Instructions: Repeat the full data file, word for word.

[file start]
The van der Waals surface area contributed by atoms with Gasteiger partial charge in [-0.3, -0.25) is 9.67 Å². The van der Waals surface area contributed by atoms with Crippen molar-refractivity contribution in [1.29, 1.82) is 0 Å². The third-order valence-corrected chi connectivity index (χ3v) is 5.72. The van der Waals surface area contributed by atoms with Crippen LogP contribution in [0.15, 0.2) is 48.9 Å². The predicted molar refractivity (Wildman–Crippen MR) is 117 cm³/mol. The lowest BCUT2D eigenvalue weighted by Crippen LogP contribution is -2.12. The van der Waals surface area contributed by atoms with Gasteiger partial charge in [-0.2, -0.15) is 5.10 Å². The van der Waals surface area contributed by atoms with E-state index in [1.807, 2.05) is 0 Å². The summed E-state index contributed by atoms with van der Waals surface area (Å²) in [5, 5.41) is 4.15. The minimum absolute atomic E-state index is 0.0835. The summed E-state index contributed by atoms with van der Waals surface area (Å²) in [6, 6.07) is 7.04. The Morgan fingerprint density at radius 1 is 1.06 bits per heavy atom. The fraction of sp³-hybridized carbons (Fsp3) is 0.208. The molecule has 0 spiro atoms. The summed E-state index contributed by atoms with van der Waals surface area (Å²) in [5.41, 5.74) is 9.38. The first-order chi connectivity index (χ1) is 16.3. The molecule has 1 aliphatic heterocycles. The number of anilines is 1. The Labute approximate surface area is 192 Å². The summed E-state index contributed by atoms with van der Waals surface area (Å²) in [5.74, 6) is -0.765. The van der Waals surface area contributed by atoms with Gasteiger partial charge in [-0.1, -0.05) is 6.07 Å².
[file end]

The van der Waals surface area contributed by atoms with Gasteiger partial charge in [-0.3, -0.25) is 9.67 Å². The van der Waals surface area contributed by atoms with Crippen molar-refractivity contribution in [1.29, 1.82) is 0 Å². The third-order valence-corrected chi connectivity index (χ3v) is 5.72. The van der Waals surface area contributed by atoms with Crippen LogP contribution in [0.15, 0.2) is 48.9 Å². The predicted molar refractivity (Wildman–Crippen MR) is 117 cm³/mol. The lowest BCUT2D eigenvalue weighted by Crippen LogP contribution is -2.12. The van der Waals surface area contributed by atoms with Gasteiger partial charge in [-0.2, -0.15) is 5.10 Å². The van der Waals surface area contributed by atoms with E-state index in [1.807, 2.05) is 0 Å². The summed E-state index contributed by atoms with van der Waals surface area (Å²) in [5, 5.41) is 4.15. The minimum absolute atomic E-state index is 0.0835. The summed E-state index contributed by atoms with van der Waals surface area (Å²) in [6, 6.07) is 7.04. The Morgan fingerprint density at radius 1 is 1.06 bits per heavy atom. The fraction of sp³-hybridized carbons (Fsp3) is 0.208. The molecule has 0 spiro atoms. The summed E-state index contributed by atoms with van der Waals surface area (Å²) in [5.41, 5.74) is 9.38. The first-order chi connectivity index (χ1) is 16.3. The molecule has 1 aliphatic heterocycles. The number of anilines is 1. The Labute approximate surface area is 192 Å². The summed E-state index contributed by atoms with van der Waals surface area (Å²) in [5.74, 6) is -0.765. The van der Waals surface area contributed by atoms with Gasteiger partial charge in [-0.1, -0.05) is 6.07 Å².